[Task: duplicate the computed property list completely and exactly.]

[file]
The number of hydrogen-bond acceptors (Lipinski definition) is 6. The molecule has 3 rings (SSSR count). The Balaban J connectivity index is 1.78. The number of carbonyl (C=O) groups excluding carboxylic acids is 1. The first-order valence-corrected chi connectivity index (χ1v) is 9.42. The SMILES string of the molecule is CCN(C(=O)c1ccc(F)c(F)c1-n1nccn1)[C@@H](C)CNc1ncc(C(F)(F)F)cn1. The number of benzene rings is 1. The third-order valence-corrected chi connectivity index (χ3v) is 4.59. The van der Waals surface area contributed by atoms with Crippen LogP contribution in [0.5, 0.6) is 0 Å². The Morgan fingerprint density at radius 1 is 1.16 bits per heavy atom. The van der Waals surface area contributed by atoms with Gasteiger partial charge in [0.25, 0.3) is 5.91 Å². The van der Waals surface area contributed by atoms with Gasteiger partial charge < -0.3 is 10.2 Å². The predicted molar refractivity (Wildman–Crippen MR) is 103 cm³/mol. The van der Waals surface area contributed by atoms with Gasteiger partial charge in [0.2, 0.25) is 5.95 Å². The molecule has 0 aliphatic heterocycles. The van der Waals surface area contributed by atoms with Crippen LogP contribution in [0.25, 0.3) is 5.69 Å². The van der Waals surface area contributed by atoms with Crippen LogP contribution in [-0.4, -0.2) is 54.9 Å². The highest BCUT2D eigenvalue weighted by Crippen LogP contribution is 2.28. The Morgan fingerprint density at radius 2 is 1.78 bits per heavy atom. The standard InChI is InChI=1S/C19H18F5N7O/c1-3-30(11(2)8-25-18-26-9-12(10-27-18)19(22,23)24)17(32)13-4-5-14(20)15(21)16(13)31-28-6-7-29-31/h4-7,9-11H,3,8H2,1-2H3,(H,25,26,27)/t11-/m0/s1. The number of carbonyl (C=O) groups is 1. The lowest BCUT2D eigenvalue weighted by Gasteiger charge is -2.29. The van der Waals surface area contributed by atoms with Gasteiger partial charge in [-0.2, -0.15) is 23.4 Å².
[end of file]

The number of hydrogen-bond acceptors (Lipinski definition) is 6. The molecule has 3 rings (SSSR count). The Balaban J connectivity index is 1.78. The number of carbonyl (C=O) groups excluding carboxylic acids is 1. The first-order valence-corrected chi connectivity index (χ1v) is 9.42. The SMILES string of the molecule is CCN(C(=O)c1ccc(F)c(F)c1-n1nccn1)[C@@H](C)CNc1ncc(C(F)(F)F)cn1. The number of benzene rings is 1. The third-order valence-corrected chi connectivity index (χ3v) is 4.59. The van der Waals surface area contributed by atoms with Crippen LogP contribution in [0.5, 0.6) is 0 Å². The Morgan fingerprint density at radius 1 is 1.16 bits per heavy atom. The van der Waals surface area contributed by atoms with Gasteiger partial charge in [0.25, 0.3) is 5.91 Å². The van der Waals surface area contributed by atoms with Gasteiger partial charge < -0.3 is 10.2 Å². The predicted molar refractivity (Wildman–Crippen MR) is 103 cm³/mol. The van der Waals surface area contributed by atoms with Gasteiger partial charge in [0.2, 0.25) is 5.95 Å². The molecule has 0 aliphatic heterocycles. The van der Waals surface area contributed by atoms with Crippen LogP contribution in [0.25, 0.3) is 5.69 Å². The van der Waals surface area contributed by atoms with Crippen LogP contribution in [-0.4, -0.2) is 54.9 Å². The highest BCUT2D eigenvalue weighted by Crippen LogP contribution is 2.28. The Morgan fingerprint density at radius 2 is 1.78 bits per heavy atom. The standard InChI is InChI=1S/C19H18F5N7O/c1-3-30(11(2)8-25-18-26-9-12(10-27-18)19(22,23)24)17(32)13-4-5-14(20)15(21)16(13)31-28-6-7-29-31/h4-7,9-11H,3,8H2,1-2H3,(H,25,26,27)/t11-/m0/s1. The number of carbonyl (C=O) groups is 1. The lowest BCUT2D eigenvalue weighted by Gasteiger charge is -2.29. The van der Waals surface area contributed by atoms with Gasteiger partial charge in [-0.2, -0.15) is 23.4 Å².